Working in the field of sanitation is only one of the many significant actions that Sathya undertook to bring a change in the society. Over a period of two decades, Sathya has worked with more than 60 profit and non-profit organisations!

Sathya has worked with more than 60 profit and non-profit organisations

Speaking to The Better India (TBI) about his take on lending a helping hand for the betterment of the society, Sathya says,

While growing up in Chennai, my parents believed in the concept of ‘seva’ (an act of selfless service) toward strangers. Our seva didn’t include grand gestures; in fact, it comprises of small actions like sharing food, smiling at strangers, among others. So, there was no magic bullet but the upbringing that made me take up social services.

How It All Started

Sathya at an awareness sessions with Punekars.

Eighteen years ago, Sathya moved to Pune and started working with a Boston-based multinational. A mechanical engineer by profession, he worked as an executive council member with the company for nearly 15 years in the night shift.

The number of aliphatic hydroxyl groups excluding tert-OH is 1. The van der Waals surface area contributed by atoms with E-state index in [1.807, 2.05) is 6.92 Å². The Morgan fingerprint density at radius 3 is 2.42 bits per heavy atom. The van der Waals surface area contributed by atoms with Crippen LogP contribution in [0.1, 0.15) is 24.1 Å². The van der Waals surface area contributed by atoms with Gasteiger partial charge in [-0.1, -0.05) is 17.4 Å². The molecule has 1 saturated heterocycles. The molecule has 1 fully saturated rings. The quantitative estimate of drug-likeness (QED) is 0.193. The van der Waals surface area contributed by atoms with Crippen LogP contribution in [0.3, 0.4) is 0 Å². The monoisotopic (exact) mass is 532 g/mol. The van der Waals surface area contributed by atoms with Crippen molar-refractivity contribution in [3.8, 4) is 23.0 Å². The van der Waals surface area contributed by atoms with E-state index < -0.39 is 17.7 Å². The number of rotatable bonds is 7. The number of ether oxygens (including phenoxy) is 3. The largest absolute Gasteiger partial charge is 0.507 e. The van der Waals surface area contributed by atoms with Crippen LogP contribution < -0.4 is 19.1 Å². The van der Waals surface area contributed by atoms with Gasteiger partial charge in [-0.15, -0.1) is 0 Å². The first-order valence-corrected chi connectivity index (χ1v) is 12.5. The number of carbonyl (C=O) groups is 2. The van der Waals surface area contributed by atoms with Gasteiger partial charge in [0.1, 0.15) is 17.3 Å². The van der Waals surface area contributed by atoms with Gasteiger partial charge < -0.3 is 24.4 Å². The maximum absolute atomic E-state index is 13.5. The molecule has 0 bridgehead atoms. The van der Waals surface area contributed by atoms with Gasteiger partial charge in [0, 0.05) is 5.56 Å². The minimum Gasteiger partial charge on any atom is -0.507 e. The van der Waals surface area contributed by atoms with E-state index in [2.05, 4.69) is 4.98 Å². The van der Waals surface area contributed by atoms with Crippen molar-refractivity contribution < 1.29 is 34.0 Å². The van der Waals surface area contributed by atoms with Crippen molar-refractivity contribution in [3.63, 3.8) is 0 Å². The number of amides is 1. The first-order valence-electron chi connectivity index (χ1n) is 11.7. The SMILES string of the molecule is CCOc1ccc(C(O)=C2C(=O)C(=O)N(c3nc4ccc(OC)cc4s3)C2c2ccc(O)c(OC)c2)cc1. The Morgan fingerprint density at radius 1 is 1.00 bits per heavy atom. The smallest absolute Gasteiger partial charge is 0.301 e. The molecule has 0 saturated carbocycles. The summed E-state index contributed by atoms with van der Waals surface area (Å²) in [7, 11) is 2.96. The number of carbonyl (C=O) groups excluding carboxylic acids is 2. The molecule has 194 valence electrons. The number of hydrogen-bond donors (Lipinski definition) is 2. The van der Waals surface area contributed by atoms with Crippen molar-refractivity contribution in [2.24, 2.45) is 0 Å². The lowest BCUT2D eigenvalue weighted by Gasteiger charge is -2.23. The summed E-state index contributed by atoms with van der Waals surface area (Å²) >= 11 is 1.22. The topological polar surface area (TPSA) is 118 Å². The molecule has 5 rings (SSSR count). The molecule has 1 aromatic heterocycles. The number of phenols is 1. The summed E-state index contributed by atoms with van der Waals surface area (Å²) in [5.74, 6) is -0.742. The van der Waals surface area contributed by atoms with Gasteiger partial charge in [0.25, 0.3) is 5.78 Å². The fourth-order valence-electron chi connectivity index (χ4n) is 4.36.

Though life was good with a well-paying job, the night shift was taking a toll on his life,

Working during non-conventional times meant a compromise on social life and sleeping patterns. The days when I was left mentally-exhausted, increased. It was high time that I took up activities to channelise my negative energy. Thus, I began my social work journey, he says.

He cut down his commute and television hours and allocated that time for his chosen purpose, “I wanted to work in a way where social work is not the final goal but a journey.”